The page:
Warm vs Bright ??

Discussion in 'AV Receivers' started by Kevin C Brown, Dec 17, 2003.

  1. Kevin C Brown

    Kevin C Brown Producer

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    I was just curious as to what y'all thought:

    1) Hogwash. If a component measures 20 Hz to 20 kHz at within +/- 0.2 dB, ain't no "warmth" and ain't no "brightness." Just that some people *need* another parameter to describe a component's sound, because if, for example warmth vs brightness doesn't exist, then that means that most components sound more alike than people will admit. $500 receiver vs $10k separates, don't matter none.

    2) Does exist. Even though measurements can be ruler flat, they don't take into consideration such things as interactions between components, real music vs test tones, etc. There is a benefit to trying to balance warmth and brightness between components and the room.

    I tend towards #1 because I have actually had what other people called bright components in my system, and I have never heard a gosh darn difference. (Speakers and the room, I agree, but not electronics.)

    Now with that being said, however, if there is something I'm missing, I'm currently in the process of matching my speakers which *reviewers say* are a little more laid back with amplification that is slightly forward but with no harshness or brashness. [​IMG]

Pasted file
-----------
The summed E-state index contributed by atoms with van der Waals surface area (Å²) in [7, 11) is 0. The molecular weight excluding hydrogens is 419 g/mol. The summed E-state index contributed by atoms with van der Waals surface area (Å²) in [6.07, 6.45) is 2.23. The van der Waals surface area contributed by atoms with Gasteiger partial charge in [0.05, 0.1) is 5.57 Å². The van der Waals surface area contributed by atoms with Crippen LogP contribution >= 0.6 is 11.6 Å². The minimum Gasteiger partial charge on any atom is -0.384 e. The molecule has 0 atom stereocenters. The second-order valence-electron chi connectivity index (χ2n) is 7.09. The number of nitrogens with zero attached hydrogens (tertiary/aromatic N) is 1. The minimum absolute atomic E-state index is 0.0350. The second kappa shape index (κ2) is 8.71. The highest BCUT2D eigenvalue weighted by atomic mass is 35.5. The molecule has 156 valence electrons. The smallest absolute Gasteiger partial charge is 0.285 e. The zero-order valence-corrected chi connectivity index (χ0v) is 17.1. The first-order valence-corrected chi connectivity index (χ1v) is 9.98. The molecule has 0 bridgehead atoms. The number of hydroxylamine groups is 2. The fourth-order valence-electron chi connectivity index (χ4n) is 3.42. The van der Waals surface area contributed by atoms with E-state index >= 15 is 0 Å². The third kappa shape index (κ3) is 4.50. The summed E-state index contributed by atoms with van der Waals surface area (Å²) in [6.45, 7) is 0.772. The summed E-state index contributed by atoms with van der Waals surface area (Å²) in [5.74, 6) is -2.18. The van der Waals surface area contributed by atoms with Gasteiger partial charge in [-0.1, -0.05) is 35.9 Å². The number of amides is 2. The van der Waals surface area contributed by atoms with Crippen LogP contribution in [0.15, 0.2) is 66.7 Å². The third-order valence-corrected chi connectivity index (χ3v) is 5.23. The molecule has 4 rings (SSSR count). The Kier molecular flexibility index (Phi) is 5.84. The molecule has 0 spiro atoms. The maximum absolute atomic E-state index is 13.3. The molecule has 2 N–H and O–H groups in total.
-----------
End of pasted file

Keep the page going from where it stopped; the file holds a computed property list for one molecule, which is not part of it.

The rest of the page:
The other reason why I tends towards #1, is that after reading all the reviews I could get my hands on regarding a bunch of multichannel amps, for some amps there tends to be a consensus. But others, some reviewers say they are bright, and others say they are warm.

    And, Rotel is my favorite example. I am 95% (not 100% mind you, but 95%) convinced, that because Rotel components in the past have always been reviewed as "warmer", that now in the back of every one's mind is that fact, and that is the premise upon which all future reviews rest.

    One last example, is that I went over a dude's place once to compare pre/pro and amp combos. Later on it was revealed that the other guy had a completely different opinion as to what he heard vs what I heard. And "warmth" and "brightness" differences were there for him, but not for me. (No, not DBT A/B/X.)

    But like I said, I'm curious as to what y'all out there were thinking... [​IMG]
     
  2. Chu Gai

    Chu Gai Lead Actor

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    One of these days Kevin, you should find the time to get whatever high end amp (Krell, ML, or whatever you can find from a dealer who'll let you 'audition' one at home) and do a level matched, blind comparison to something much more pedestrian...let's say an Outlaw.